1

[...]


Artículo 998.

La herencia podrá ser aceptada pura y simplemente o a beneficio de inventario.


[...]


Artículo 1003.

Por la aceptación pura y simple, o sin beneficio de inventario, quedará el heredero responsable de todas las cargas de la herencia, no sólo con los bienes de ésta, sino también con los suyos propios.


[...]


Artículo 1007.

Cuando fueren varios los herederos llamados a la herencia, podrán los unos aceptarla y los otros repudiarla. De igual libertad gozará cada uno de los herederos para aceptarla pura y simplemente o a beneficio de inventario.


[...]


Artículo 1010.

Todo heredero puede aceptar la herencia a beneficio de inventario, aunque el testador se lo haya prohibido.

También podrá pedir la formación de inventario antes de aceptar o repudiar la herencia, para deliberar sobre este punto.


[...]


Artículo 1019.

El heredero que se hubiese reservado el derecho de deliberar, deberá manifestar al Notario, dentro de treinta días contados desde el siguiente a aquel en que se hubiese concluido el inventario, si repudia o acepta la herencia y si hace uso o no del beneficio de inventario.

Pasados los treinta días sin hacer dicha manifestación, se entenderá que la acepta pura y simplemente.


[...]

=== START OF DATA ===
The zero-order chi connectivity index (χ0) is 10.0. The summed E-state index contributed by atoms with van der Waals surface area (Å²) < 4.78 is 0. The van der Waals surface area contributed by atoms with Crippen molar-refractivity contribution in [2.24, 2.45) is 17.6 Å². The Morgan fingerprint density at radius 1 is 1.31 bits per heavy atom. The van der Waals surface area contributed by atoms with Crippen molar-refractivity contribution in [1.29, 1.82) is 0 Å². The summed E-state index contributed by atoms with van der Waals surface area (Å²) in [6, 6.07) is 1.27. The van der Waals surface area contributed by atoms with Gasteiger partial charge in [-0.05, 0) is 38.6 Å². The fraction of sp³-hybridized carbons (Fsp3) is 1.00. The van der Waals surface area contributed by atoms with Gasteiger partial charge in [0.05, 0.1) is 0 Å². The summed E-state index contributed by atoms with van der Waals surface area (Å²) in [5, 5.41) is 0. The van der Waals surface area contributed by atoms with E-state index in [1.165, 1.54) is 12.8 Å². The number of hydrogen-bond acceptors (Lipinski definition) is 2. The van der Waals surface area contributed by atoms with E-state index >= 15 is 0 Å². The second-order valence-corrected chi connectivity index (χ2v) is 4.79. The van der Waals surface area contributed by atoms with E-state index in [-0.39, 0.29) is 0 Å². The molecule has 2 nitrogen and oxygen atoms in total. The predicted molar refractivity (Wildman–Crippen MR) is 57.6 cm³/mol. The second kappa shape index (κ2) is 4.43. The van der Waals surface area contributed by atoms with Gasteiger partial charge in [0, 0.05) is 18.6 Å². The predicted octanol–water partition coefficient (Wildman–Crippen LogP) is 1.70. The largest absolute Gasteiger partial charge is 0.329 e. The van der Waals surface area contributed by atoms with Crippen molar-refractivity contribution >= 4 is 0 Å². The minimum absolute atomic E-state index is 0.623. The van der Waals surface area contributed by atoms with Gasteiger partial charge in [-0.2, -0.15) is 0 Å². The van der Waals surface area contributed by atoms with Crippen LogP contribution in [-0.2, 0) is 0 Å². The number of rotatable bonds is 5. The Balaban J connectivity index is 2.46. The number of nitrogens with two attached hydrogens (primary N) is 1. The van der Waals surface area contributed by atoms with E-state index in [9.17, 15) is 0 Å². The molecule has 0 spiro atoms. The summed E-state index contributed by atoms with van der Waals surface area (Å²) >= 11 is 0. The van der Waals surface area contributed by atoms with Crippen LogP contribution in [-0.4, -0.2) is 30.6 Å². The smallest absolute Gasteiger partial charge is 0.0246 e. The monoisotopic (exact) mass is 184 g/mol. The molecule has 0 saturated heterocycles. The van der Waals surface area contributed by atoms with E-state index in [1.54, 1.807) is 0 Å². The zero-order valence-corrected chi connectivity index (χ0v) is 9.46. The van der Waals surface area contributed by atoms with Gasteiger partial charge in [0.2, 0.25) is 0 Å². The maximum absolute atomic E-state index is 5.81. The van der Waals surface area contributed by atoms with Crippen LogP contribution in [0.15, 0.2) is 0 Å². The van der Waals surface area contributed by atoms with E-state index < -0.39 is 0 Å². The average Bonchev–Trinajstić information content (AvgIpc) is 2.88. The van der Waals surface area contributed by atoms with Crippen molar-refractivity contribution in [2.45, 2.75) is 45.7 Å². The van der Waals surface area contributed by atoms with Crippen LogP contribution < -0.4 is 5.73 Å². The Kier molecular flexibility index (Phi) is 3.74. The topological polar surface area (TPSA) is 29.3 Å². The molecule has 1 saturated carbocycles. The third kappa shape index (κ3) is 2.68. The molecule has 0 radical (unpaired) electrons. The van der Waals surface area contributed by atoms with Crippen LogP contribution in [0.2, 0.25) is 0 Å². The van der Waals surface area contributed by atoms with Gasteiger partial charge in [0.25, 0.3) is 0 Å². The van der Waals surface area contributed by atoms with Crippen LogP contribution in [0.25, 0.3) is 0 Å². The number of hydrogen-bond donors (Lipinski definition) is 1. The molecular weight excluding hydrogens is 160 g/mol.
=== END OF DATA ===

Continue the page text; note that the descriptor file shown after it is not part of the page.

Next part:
Artículo 1023.

El beneficio de inventario produce en favor del heredero los efectos siguientes:

1.º El heredero no queda obligado a pagar las deudas y demás cargas de la herencia sino hasta donde alcancen los bienes de la misma.

2.º Conserva contra el caudal hereditario todos los derechos y acciones que tuviera contra el difunto.

3.º No se confunden para ningún efecto, en daño del heredero, sus bienes particulares con los que pertenezcan a la herencia.

Artículo 1024.

El heredero perderá el beneficio de inventario:

1.º Si a sabiendas dejare de incluir en el inventario alguno de los bienes, derechos o acciones de la herencia.

2.º Si antes de completar el pago de las deudas y legados enajenase bienes de la herencia sin autorización de todos los interesados, o no diese al precio de lo vendido la aplicación determinada al concederle la autorización.

[...]


[...]


Artículo 1033.

Los gastos del inventario y las demás actuaciones a que dé lugar la administración de la herencia aceptada a beneficio de inventario y la defensa de sus derechos, serán de cargo de la misma herencia. Exceptúanse aquellos gastos imputables al heredero que hubiese sido condenado personalmente por su dolo o mala fe.